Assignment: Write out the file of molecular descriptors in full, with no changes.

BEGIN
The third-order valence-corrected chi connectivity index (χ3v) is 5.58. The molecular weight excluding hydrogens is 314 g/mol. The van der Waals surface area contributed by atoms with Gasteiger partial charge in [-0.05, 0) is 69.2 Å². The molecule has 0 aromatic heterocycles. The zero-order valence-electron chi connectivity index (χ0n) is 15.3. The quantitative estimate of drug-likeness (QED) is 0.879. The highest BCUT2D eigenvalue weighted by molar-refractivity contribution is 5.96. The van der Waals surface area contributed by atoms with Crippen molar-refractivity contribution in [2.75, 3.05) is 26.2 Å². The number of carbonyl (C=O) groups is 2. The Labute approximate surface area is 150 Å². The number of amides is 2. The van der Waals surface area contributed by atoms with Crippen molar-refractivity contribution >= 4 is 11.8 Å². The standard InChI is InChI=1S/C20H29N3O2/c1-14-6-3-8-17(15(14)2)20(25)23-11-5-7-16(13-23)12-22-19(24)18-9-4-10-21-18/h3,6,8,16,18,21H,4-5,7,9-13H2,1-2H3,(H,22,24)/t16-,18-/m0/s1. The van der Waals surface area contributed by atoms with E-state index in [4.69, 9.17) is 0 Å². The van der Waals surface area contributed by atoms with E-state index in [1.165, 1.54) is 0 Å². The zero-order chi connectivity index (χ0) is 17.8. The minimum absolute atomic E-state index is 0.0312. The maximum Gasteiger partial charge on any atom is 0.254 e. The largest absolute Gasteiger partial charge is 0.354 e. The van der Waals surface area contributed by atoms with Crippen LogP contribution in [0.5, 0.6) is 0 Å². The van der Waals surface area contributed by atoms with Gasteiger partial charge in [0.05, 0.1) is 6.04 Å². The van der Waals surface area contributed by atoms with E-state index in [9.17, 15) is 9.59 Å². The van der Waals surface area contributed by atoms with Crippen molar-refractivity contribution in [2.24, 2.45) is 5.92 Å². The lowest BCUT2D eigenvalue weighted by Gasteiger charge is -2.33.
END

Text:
The third-order valence-corrected chi connectivity index (χ3v) is 5.58. The molecular weight excluding hydrogens is 314 g/mol. The van der Waals surface area contributed by atoms with Gasteiger partial charge in [-0.05, 0) is 69.2 Å². The molecule has 0 aromatic heterocycles. The zero-order valence-electron chi connectivity index (χ0n) is 15.3. The quantitative estimate of drug-likeness (QED) is 0.879. The highest BCUT2D eigenvalue weighted by molar-refractivity contribution is 5.96. The van der Waals surface area contributed by atoms with Crippen molar-refractivity contribution in [2.75, 3.05) is 26.2 Å². The number of carbonyl (C=O) groups is 2. The Labute approximate surface area is 150 Å². The number of amides is 2. The van der Waals surface area contributed by atoms with Crippen molar-refractivity contribution >= 4 is 11.8 Å². The standard InChI is InChI=1S/C20H29N3O2/c1-14-6-3-8-17(15(14)2)20(25)23-11-5-7-16(13-23)12-22-19(24)18-9-4-10-21-18/h3,6,8,16,18,21H,4-5,7,9-13H2,1-2H3,(H,22,24)/t16-,18-/m0/s1. The van der Waals surface area contributed by atoms with E-state index in [4.69, 9.17) is 0 Å². The van der Waals surface area contributed by atoms with E-state index in [1.165, 1.54) is 0 Å². The zero-order chi connectivity index (χ0) is 17.8. The minimum absolute atomic E-state index is 0.0312. The maximum Gasteiger partial charge on any atom is 0.254 e. The largest absolute Gasteiger partial charge is 0.354 e. The van der Waals surface area contributed by atoms with Crippen LogP contribution in [0.5, 0.6) is 0 Å². The van der Waals surface area contributed by atoms with Gasteiger partial charge in [0.05, 0.1) is 6.04 Å². The van der Waals surface area contributed by atoms with E-state index in [9.17, 15) is 9.59 Å². The van der Waals surface area contributed by atoms with Crippen molar-refractivity contribution in [2.24, 2.45) is 5.92 Å². The lowest BCUT2D eigenvalue weighted by Gasteiger charge is -2.33.